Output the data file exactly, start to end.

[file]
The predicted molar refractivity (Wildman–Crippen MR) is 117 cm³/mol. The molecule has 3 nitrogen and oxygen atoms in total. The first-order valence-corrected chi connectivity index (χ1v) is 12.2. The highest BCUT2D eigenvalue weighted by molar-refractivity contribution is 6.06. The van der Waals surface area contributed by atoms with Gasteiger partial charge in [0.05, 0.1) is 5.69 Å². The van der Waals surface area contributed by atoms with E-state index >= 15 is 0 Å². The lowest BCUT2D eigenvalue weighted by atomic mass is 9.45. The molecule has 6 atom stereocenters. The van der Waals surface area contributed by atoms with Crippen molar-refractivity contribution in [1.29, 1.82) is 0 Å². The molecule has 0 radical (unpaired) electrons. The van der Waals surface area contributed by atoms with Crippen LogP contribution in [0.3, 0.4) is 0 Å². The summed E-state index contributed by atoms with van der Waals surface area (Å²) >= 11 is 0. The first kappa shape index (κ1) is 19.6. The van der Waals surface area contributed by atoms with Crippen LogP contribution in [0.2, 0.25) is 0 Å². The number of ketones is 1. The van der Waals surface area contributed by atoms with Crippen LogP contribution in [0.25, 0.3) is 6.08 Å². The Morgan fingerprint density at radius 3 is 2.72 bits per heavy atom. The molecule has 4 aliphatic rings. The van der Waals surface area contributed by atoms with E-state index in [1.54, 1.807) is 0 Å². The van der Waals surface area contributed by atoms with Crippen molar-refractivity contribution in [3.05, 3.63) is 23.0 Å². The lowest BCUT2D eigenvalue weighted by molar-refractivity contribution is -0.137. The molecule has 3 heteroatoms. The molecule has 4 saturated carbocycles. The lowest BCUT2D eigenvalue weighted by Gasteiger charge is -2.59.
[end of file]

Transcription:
The predicted molar refractivity (Wildman–Crippen MR) is 117 cm³/mol. The molecule has 3 nitrogen and oxygen atoms in total. The first-order valence-corrected chi connectivity index (χ1v) is 12.2. The highest BCUT2D eigenvalue weighted by molar-refractivity contribution is 6.06. The van der Waals surface area contributed by atoms with Gasteiger partial charge in [0.05, 0.1) is 5.69 Å². The van der Waals surface area contributed by atoms with E-state index >= 15 is 0 Å². The lowest BCUT2D eigenvalue weighted by atomic mass is 9.45. The molecule has 6 atom stereocenters. The van der Waals surface area contributed by atoms with Crippen molar-refractivity contribution in [1.29, 1.82) is 0 Å². The molecule has 0 radical (unpaired) electrons. The van der Waals surface area contributed by atoms with Crippen LogP contribution in [0.3, 0.4) is 0 Å². The summed E-state index contributed by atoms with van der Waals surface area (Å²) >= 11 is 0. The first kappa shape index (κ1) is 19.6. The van der Waals surface area contributed by atoms with Crippen LogP contribution in [0.2, 0.25) is 0 Å². The number of ketones is 1. The van der Waals surface area contributed by atoms with Crippen LogP contribution in [0.25, 0.3) is 6.08 Å². The Morgan fingerprint density at radius 3 is 2.72 bits per heavy atom. The molecule has 4 aliphatic rings. The van der Waals surface area contributed by atoms with E-state index in [1.54, 1.807) is 0 Å². The van der Waals surface area contributed by atoms with Crippen molar-refractivity contribution in [3.05, 3.63) is 23.0 Å². The lowest BCUT2D eigenvalue weighted by molar-refractivity contribution is -0.137. The molecule has 3 heteroatoms. The molecule has 4 saturated carbocycles. The lowest BCUT2D eigenvalue weighted by Gasteiger charge is -2.59.